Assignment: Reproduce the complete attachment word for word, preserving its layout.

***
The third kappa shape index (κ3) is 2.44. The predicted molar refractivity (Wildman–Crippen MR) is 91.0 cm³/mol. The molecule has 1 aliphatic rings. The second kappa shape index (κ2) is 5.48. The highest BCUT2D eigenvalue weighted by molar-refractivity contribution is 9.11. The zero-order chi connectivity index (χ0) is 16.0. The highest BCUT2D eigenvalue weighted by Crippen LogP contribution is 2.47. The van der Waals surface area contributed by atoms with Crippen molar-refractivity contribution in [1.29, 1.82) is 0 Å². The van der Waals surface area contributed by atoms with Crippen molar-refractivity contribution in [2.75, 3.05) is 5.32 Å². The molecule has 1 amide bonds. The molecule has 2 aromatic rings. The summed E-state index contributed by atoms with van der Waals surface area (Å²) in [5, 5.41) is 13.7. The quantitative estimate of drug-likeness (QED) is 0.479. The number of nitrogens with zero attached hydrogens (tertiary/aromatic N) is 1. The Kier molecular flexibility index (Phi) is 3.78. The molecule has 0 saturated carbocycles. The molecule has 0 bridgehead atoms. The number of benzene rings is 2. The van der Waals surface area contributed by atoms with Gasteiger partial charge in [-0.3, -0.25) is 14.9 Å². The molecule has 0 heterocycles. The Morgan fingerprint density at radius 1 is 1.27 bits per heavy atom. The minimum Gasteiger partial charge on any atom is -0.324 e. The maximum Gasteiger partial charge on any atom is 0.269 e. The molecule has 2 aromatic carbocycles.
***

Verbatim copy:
The third kappa shape index (κ3) is 2.44. The predicted molar refractivity (Wildman–Crippen MR) is 91.0 cm³/mol. The molecule has 1 aliphatic rings. The second kappa shape index (κ2) is 5.48. The highest BCUT2D eigenvalue weighted by molar-refractivity contribution is 9.11. The zero-order chi connectivity index (χ0) is 16.0. The highest BCUT2D eigenvalue weighted by Crippen LogP contribution is 2.47. The van der Waals surface area contributed by atoms with Crippen molar-refractivity contribution in [1.29, 1.82) is 0 Å². The van der Waals surface area contributed by atoms with Crippen molar-refractivity contribution in [2.75, 3.05) is 5.32 Å². The molecule has 1 amide bonds. The molecule has 2 aromatic rings. The summed E-state index contributed by atoms with van der Waals surface area (Å²) in [5, 5.41) is 13.7. The quantitative estimate of drug-likeness (QED) is 0.479. The number of nitrogens with zero attached hydrogens (tertiary/aromatic N) is 1. The Kier molecular flexibility index (Phi) is 3.78. The molecule has 0 saturated carbocycles. The molecule has 0 bridgehead atoms. The number of benzene rings is 2. The van der Waals surface area contributed by atoms with Gasteiger partial charge in [-0.3, -0.25) is 14.9 Å². The molecule has 0 heterocycles. The Morgan fingerprint density at radius 1 is 1.27 bits per heavy atom. The minimum Gasteiger partial charge on any atom is -0.324 e. The maximum Gasteiger partial charge on any atom is 0.269 e. The molecule has 2 aromatic carbocycles.